Complications of Blood Clots

Wednesday 24 February 2021
Blood thinners
4 minute(s) read

Medically reviewed by

Dr. Jubil Tom, MD
on 4 May 2021

Table of Contents


I. Blood Loss Prevention

II. Deep Vein Thrombosis

III. Pulmonary Embolism

IV. Post-phlebitic Syndrome

V. Complications with Blood Thinners

VI. Prevention


Blood Loss Prevention

Clotting is the body’s natural way of preventing blood loss when you get a scrape or cut. This process is accomplished by turning liquid blood into a clump of semi-solid blood. Clots that form on an open wound keep the blood inside, but clots that form inside a vein put you at risk of many severe complications. 

Well-known complications include heart attack and stroke, but many other conditions may occur because of a blood clot. [1] Typically, people at risk of blood clots may be prescribed Aggrenox (dipyridamole + ASA), Coumadin (warfarin), Elmiron (pentosan polysulfate sodium), or Eliquis (apixaban). Read on to learn about other potential complications of a blood clot.

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Deep Vein Thrombosis

As the name suggests, deep vein thrombosis (DVT) occurs when a blood clot forms in a deep vein. As opposed to surface veins, deep veins run deep within the body. [2] DVT is most commonly caused by blood clots in the legs from long periods of inactivity. Things like sitting in a plane for many hours or being on bed rest after surgery are all factors that can lead to a clot in the legs. To spot DVT, look for symptoms like:

  • Feeling of warmth in the affected leg
  • Pain
  • Red or discolored skin on the leg
  • Swelling 

If you suspect DVT, you may require medical attention immediately because DVT is often a precursor to a pulmonary embolism (a life-threatening lung complication). [3]

Pulmonary Embolism

A pulmonary embolism (PE) occurs when a blood clot forms in one of the pulmonary arteries in the lungs. DVT often precedes a pulmonary embolism because blood clots in the legs commonly travel to the lungs. Blocked blood flow in the lungs can put your life at risk and requires prompt treatment. You may be having a pulmonary embolism if you are displaying symptoms such as shortness of breath, chest pain, and cough. Other common symptoms of a PE include: 

  • Calf pain and swelling
  • Discolored skin
  • Dizziness
  • Fever
  • Irregular heartbeat
  • Light-headedness
  • Rapid heartbeat
  • Sweating

The dangers of a PE should not be underestimated. Statistics show that roughly one-third of people with untreated PE do not survive. When a PE and DVT occur simultaneously, it is referred to as venous thromboembolism (VTE). [3] [4]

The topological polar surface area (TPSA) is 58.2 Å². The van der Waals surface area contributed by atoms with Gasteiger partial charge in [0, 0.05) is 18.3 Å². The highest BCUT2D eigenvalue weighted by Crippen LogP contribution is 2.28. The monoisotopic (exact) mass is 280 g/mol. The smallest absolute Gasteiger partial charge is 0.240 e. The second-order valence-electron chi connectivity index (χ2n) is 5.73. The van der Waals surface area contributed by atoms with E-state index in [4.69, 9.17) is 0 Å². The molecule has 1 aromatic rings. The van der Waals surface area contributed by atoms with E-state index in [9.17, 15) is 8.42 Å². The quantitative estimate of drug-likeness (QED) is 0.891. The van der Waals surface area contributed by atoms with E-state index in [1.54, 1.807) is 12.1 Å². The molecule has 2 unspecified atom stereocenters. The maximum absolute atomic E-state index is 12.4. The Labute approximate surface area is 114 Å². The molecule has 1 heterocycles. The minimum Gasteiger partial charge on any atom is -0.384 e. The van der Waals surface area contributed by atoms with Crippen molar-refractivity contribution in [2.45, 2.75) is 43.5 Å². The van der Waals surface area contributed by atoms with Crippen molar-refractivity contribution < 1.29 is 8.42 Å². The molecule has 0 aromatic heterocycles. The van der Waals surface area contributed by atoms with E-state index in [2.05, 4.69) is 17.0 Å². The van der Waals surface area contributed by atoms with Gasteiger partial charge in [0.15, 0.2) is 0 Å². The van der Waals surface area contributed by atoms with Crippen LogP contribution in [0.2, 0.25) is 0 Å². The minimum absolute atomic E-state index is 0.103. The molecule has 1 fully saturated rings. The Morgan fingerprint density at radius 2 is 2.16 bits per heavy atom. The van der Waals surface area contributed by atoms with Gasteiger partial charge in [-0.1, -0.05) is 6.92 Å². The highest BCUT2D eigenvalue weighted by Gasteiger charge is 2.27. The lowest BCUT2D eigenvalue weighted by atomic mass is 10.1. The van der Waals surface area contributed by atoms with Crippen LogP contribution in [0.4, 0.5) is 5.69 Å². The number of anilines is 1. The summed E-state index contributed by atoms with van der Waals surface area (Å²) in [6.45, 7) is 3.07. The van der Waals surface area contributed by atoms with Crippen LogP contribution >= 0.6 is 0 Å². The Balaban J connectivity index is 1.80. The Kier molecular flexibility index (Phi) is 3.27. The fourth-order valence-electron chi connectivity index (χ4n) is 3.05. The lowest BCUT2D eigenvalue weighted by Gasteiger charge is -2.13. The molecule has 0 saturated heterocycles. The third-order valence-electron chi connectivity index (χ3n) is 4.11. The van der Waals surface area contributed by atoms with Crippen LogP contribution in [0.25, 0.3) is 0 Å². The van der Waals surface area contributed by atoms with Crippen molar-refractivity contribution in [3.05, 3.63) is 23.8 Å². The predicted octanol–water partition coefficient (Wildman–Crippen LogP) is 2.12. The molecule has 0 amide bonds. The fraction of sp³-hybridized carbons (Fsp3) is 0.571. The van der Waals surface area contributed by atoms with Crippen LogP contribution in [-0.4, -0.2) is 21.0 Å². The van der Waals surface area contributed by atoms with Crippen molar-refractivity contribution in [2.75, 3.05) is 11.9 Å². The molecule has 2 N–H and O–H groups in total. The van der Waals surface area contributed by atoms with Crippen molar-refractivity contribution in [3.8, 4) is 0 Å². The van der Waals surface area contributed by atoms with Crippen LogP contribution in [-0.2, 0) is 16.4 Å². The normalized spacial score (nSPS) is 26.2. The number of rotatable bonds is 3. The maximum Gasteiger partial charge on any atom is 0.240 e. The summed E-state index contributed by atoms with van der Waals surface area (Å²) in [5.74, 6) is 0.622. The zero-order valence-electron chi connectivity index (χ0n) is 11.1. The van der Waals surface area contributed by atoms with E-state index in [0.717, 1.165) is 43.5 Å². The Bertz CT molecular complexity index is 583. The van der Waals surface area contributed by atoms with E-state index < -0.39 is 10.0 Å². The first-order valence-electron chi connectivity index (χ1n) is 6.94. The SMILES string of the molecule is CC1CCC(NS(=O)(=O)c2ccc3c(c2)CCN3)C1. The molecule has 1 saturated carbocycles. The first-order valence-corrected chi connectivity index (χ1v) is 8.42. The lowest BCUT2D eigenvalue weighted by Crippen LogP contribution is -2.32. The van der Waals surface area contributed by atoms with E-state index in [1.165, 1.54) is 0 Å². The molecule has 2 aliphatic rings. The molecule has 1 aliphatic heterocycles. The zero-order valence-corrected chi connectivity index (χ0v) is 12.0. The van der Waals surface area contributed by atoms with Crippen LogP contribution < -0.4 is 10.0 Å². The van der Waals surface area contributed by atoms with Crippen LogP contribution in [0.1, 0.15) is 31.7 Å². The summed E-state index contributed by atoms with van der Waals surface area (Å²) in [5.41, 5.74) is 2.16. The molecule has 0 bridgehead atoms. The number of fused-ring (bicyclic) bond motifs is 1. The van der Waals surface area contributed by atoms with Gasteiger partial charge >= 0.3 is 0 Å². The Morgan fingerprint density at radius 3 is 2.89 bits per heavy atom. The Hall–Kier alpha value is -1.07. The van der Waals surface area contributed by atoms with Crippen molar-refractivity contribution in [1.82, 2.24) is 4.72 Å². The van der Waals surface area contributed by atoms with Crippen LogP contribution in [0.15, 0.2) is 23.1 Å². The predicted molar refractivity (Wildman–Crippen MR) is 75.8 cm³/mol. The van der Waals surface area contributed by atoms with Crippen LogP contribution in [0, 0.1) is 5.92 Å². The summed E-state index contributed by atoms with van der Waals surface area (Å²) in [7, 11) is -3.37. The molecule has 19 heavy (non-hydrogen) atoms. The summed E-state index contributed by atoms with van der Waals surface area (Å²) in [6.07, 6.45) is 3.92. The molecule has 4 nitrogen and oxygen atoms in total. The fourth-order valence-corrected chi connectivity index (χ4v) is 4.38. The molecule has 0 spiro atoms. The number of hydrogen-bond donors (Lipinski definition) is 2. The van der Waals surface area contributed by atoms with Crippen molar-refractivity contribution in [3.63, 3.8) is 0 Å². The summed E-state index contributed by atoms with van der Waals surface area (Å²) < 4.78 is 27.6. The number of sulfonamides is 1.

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Post-phlebitic Syndrome

Post-phlebitic syndrome (post-thrombotic syndrome) may occur as a complication if DVT results in venous insufficiency. This is also known as chronic venous stasis. Venous insufficiency is characterized by a reduced blood flow back towards the heart. [5] Post-phlebitic syndrome is a chronic condition that can cause: 

  • Edema (swelling due to excess fluids)
  • Leg heaviness
  • Leg pain
  • Skin pigmentation
  • Ulcers in the veins
  • Vein dilation [6]

Post-phlebitic syndrome may develop within weeks or months following a DVT. If you have experienced a DVT recently, you are at risk of developing post-phlebitic syndrome. Compression therapy is often used to treat post-phlebitic syndrome, but medications, topical creams, and surgery are also available options. [7]

Complications with Blood Thinners 

Many treatment plans involve using blood thinners to manage blood clots. However, some individuals may react adversely to blood thinners. As a result, excessive bleeding may occur and cause:

  • Bleeding gums
  • Bloody urine
  • Discolored feces
  • Dizziness
  • Excessive bleeding from cuts
  • Hair loss
  • Heavy periods
  • Muscle weakness
  • Nosebleeds
  • Rashes

Blood thinners can also increase the risk of internal bleeding. This is why you should promptly visit the hospital after any accidents, no matter how harmless they may seem. Certain foods, herbs, and other medications may also interfere with blood thinners. Telling your doctor about your diet and existing medications will help them prescribe a more effective dosage. [8]

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Prevention

Preventing these complications of blood clots starts with eliminating factors that increase your risk. If you must sit for long periods, do ankle rotation exercises to keep your calves active. Your calves play an important role in pumping blood back to the heart. If you are confined to a bed, have an available friend or nurse massage your legs periodically to maintain blood flow. Smoking and being overweight are factors that can increase your risk of blood clots; quitting smoking, eating healthy, and exercising regularly can go a long way in preventing blood clot complications. [4]

Talk to your doctor to learn more about treatment options and medications like Aggrenox (dipyridamole + ASA), Coumadin (warfarin), Elmiron (pentosan polysulfate sodium), and Eliquis (apixaban). Keep in mind that blood clots can occur quickly, so you may want to seek medical help if you experience symptoms of a blood clot. 

The content in this article is intended for informational purposes only. This website does not provide medical advice. In all circumstances, you should always seek the advice of your physician and/or other qualified health professionals(s) for drug, medical condition, or treatment advice. The content provided on this website is not a substitute for professional medical advice, diagnosis, or treatment.

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